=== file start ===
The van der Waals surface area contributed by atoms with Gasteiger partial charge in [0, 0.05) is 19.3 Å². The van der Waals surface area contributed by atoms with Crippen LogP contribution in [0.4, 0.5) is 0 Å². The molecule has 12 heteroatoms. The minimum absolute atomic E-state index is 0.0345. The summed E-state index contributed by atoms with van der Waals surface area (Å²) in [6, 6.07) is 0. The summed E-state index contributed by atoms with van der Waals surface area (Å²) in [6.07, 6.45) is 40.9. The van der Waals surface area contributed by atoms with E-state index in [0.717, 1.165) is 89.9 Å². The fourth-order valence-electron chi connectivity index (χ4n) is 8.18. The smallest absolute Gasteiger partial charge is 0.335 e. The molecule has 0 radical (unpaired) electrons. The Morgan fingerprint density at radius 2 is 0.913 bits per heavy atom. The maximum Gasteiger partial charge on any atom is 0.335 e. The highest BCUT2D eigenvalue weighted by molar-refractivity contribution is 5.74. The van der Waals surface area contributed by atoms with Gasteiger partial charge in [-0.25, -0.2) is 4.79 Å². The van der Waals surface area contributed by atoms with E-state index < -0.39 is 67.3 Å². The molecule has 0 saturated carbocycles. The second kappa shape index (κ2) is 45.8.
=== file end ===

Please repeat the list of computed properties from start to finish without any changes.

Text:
The van der Waals surface area contributed by atoms with Gasteiger partial charge in [0, 0.05) is 19.3 Å². The van der Waals surface area contributed by atoms with Crippen LogP contribution in [0.4, 0.5) is 0 Å². The molecule has 12 heteroatoms. The minimum absolute atomic E-state index is 0.0345. The summed E-state index contributed by atoms with van der Waals surface area (Å²) in [6, 6.07) is 0. The summed E-state index contributed by atoms with van der Waals surface area (Å²) in [6.07, 6.45) is 40.9. The van der Waals surface area contributed by atoms with E-state index in [0.717, 1.165) is 89.9 Å². The fourth-order valence-electron chi connectivity index (χ4n) is 8.18. The smallest absolute Gasteiger partial charge is 0.335 e. The molecule has 0 radical (unpaired) electrons. The Morgan fingerprint density at radius 2 is 0.913 bits per heavy atom. The maximum Gasteiger partial charge on any atom is 0.335 e. The highest BCUT2D eigenvalue weighted by molar-refractivity contribution is 5.74. The van der Waals surface area contributed by atoms with Gasteiger partial charge in [-0.25, -0.2) is 4.79 Å². The van der Waals surface area contributed by atoms with E-state index < -0.39 is 67.3 Å². The molecule has 0 saturated carbocycles. The second kappa shape index (κ2) is 45.8.